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# Physics of observations around us.

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1. If you fill a glass bottle with water and seal it tight and leave it in a hot car on a summer day, it will break (I can testify to this from personal experience!). Likewise, if you fill a glass bottle with water and seal it tight and put it in your freezer, it will break. (This is also why frozen water pipes can break in the winter in cold climates.) What physical principle(s) is/are at work here? Is it the same principle or different ones? Explain.

2. In a room, heaters are best placed on the floor or close to the floor, while in a refrigerator the cooling coils are usually located on the top part of the refrigerator, with the freezer. Is this simply a matter of convenience? It might be -- that way, heaters are kept out of the way, and freezers are located at eye level and within easy reach. Is there a physical principle involved? If so, name it and explain how it applies to room heating and refrigerators.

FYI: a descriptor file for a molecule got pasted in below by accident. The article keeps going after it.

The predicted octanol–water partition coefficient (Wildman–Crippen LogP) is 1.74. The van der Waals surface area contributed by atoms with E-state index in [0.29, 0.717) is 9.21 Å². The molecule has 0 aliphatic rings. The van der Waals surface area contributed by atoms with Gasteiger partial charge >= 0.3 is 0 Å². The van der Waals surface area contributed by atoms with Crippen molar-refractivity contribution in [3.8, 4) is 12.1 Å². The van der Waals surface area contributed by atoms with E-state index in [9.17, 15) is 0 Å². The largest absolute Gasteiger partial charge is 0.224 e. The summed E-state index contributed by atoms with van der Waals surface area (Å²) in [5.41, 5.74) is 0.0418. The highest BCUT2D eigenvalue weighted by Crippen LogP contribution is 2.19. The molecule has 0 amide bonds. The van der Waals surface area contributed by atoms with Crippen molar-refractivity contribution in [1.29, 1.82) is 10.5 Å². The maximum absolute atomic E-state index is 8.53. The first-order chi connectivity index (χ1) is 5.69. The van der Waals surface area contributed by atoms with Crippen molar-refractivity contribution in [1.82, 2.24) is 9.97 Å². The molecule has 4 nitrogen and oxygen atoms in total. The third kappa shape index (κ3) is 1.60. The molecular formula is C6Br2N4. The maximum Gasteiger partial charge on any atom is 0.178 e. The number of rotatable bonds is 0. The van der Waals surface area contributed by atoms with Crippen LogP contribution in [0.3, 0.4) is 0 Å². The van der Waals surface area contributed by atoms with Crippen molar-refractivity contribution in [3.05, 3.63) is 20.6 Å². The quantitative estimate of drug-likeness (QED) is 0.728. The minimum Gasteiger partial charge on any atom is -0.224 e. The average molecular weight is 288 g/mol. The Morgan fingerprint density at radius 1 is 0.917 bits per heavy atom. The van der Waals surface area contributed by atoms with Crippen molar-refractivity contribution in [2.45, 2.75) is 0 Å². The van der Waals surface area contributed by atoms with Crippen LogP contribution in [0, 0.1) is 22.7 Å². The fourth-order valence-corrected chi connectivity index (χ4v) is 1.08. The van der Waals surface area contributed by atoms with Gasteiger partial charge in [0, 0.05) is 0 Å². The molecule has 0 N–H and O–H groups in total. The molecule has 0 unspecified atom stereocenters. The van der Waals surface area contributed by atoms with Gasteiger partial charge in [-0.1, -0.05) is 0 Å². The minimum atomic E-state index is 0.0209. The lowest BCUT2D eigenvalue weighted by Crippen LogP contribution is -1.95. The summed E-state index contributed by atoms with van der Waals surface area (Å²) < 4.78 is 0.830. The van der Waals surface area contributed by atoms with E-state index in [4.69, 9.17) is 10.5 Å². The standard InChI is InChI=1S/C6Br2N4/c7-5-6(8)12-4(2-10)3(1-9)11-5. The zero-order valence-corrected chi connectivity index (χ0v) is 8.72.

3. Some common problems that all homeowners face at one time or another include buckling sidewalks due to changes in temperature from summer to winter and cracking caulk in bathtubs due to daily changes in temperature (from running hot water and heating the tub up, then letting it cool down to often 55 to 60 degrees F.). Explain what physical principle(s) is/are at work and how it(they) apply to these situations. Can you name any other examples from everyday life?

https://brainmass.com/physics/work/physics-observations-around-us-48105

#### Solution Preview

1. Water has its maximum density at 4Â°C. If you change the temperature, density decreases regardless of the change (increase/decrease). Decrease in density will result in increase in volume which can break bottles if they are sealed tight.

When water freezes at 0Â°C, at atmospheric pressure, its volume increases by about 9%. This is the reason why bottles break inside a freezer. When the volume increases, there is no ...

#### Solution Summary

All questions answered with enough explanations. A good reference and guide.

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